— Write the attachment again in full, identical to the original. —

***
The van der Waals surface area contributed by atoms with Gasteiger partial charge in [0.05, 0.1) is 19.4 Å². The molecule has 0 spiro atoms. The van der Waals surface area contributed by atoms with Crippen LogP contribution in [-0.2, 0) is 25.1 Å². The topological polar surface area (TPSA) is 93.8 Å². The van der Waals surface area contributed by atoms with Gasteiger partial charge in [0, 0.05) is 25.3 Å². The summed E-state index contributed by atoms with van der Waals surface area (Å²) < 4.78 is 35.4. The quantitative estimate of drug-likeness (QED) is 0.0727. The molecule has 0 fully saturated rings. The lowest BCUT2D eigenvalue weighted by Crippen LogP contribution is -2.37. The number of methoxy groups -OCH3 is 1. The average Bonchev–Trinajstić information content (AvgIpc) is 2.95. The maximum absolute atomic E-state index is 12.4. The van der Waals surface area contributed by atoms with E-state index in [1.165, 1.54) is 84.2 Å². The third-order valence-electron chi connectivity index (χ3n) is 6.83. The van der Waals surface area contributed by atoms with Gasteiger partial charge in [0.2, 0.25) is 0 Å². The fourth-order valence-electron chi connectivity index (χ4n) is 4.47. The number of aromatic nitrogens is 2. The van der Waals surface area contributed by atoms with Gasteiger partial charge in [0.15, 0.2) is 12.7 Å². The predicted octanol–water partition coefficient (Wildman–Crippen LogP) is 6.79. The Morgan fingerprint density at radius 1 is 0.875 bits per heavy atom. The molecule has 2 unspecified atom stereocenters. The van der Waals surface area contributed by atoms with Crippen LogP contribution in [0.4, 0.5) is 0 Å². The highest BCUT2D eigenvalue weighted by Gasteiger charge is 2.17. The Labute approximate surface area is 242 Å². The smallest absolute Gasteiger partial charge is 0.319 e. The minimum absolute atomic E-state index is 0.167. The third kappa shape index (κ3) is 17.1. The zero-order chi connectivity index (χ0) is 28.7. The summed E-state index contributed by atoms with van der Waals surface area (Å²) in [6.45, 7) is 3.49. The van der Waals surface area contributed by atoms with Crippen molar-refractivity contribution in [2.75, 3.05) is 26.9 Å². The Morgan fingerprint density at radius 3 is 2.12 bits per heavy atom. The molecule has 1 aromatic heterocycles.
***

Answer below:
The van der Waals surface area contributed by atoms with Gasteiger partial charge in [0.05, 0.1) is 19.4 Å². The molecule has 0 spiro atoms. The van der Waals surface area contributed by atoms with Crippen LogP contribution in [-0.2, 0) is 25.1 Å². The topological polar surface area (TPSA) is 93.8 Å². The van der Waals surface area contributed by atoms with Gasteiger partial charge in [0, 0.05) is 25.3 Å². The summed E-state index contributed by atoms with van der Waals surface area (Å²) < 4.78 is 35.4. The quantitative estimate of drug-likeness (QED) is 0.0727. The molecule has 0 fully saturated rings. The lowest BCUT2D eigenvalue weighted by Crippen LogP contribution is -2.37. The number of methoxy groups -OCH3 is 1. The average Bonchev–Trinajstić information content (AvgIpc) is 2.95. The maximum absolute atomic E-state index is 12.4. The van der Waals surface area contributed by atoms with E-state index in [1.165, 1.54) is 84.2 Å². The third-order valence-electron chi connectivity index (χ3n) is 6.83. The van der Waals surface area contributed by atoms with Gasteiger partial charge in [0.2, 0.25) is 0 Å². The fourth-order valence-electron chi connectivity index (χ4n) is 4.47. The number of aromatic nitrogens is 2. The van der Waals surface area contributed by atoms with Gasteiger partial charge in [0.15, 0.2) is 12.7 Å². The predicted octanol–water partition coefficient (Wildman–Crippen LogP) is 6.79. The Morgan fingerprint density at radius 1 is 0.875 bits per heavy atom. The molecule has 2 unspecified atom stereocenters. The van der Waals surface area contributed by atoms with Crippen LogP contribution in [0.4, 0.5) is 0 Å². The highest BCUT2D eigenvalue weighted by Gasteiger charge is 2.17. The Labute approximate surface area is 242 Å². The smallest absolute Gasteiger partial charge is 0.319 e. The minimum absolute atomic E-state index is 0.167. The third kappa shape index (κ3) is 17.1. The zero-order chi connectivity index (χ0) is 28.7. The summed E-state index contributed by atoms with van der Waals surface area (Å²) in [6.45, 7) is 3.49. The van der Waals surface area contributed by atoms with Crippen molar-refractivity contribution in [2.75, 3.05) is 26.9 Å². The Morgan fingerprint density at radius 3 is 2.12 bits per heavy atom. The molecule has 1 aromatic heterocycles.